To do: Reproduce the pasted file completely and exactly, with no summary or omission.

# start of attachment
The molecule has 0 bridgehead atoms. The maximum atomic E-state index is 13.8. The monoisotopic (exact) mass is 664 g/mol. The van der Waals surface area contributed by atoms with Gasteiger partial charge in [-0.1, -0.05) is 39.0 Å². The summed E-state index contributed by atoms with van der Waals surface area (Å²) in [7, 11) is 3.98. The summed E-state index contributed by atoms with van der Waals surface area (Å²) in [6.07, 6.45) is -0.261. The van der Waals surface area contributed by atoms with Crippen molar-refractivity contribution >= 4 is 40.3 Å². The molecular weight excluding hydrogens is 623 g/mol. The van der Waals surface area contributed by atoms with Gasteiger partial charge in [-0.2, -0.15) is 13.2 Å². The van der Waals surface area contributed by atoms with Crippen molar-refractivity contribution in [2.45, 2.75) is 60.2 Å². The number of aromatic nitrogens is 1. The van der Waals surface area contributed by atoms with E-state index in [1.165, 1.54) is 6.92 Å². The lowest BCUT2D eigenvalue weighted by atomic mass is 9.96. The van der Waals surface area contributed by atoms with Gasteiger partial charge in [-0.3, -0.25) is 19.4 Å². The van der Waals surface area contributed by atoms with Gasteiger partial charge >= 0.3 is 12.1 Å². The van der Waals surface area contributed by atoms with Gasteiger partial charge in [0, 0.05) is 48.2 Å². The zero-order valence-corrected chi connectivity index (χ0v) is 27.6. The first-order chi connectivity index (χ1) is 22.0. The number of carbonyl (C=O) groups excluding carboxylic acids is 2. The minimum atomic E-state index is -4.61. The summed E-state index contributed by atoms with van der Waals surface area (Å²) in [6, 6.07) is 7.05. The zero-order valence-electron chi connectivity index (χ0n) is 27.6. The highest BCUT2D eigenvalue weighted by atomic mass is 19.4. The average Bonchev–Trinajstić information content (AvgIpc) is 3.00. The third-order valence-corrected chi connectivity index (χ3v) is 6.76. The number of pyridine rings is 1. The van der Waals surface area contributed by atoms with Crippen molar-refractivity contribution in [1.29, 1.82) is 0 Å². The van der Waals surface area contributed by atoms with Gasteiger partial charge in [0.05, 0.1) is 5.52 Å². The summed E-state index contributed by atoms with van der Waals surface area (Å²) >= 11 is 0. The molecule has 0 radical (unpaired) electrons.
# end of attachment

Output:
The molecule has 0 bridgehead atoms. The maximum atomic E-state index is 13.8. The monoisotopic (exact) mass is 664 g/mol. The van der Waals surface area contributed by atoms with Gasteiger partial charge in [-0.1, -0.05) is 39.0 Å². The summed E-state index contributed by atoms with van der Waals surface area (Å²) in [7, 11) is 3.98. The summed E-state index contributed by atoms with van der Waals surface area (Å²) in [6.07, 6.45) is -0.261. The van der Waals surface area contributed by atoms with Crippen molar-refractivity contribution >= 4 is 40.3 Å². The molecular weight excluding hydrogens is 623 g/mol. The van der Waals surface area contributed by atoms with Gasteiger partial charge in [-0.2, -0.15) is 13.2 Å². The van der Waals surface area contributed by atoms with Crippen molar-refractivity contribution in [2.45, 2.75) is 60.2 Å². The number of aromatic nitrogens is 1. The van der Waals surface area contributed by atoms with E-state index in [1.165, 1.54) is 6.92 Å². The lowest BCUT2D eigenvalue weighted by atomic mass is 9.96. The van der Waals surface area contributed by atoms with Gasteiger partial charge in [-0.3, -0.25) is 19.4 Å². The van der Waals surface area contributed by atoms with Gasteiger partial charge >= 0.3 is 12.1 Å². The van der Waals surface area contributed by atoms with Gasteiger partial charge in [0, 0.05) is 48.2 Å². The zero-order valence-corrected chi connectivity index (χ0v) is 27.6. The first-order chi connectivity index (χ1) is 22.0. The number of carbonyl (C=O) groups excluding carboxylic acids is 2. The minimum atomic E-state index is -4.61. The summed E-state index contributed by atoms with van der Waals surface area (Å²) in [6, 6.07) is 7.05. The zero-order valence-electron chi connectivity index (χ0n) is 27.6. The highest BCUT2D eigenvalue weighted by atomic mass is 19.4. The average Bonchev–Trinajstić information content (AvgIpc) is 3.00. The third-order valence-corrected chi connectivity index (χ3v) is 6.76. The number of pyridine rings is 1. The van der Waals surface area contributed by atoms with Crippen molar-refractivity contribution in [1.29, 1.82) is 0 Å². The van der Waals surface area contributed by atoms with Gasteiger partial charge in [0.05, 0.1) is 5.52 Å². The summed E-state index contributed by atoms with van der Waals surface area (Å²) >= 11 is 0. The molecule has 0 radical (unpaired) electrons.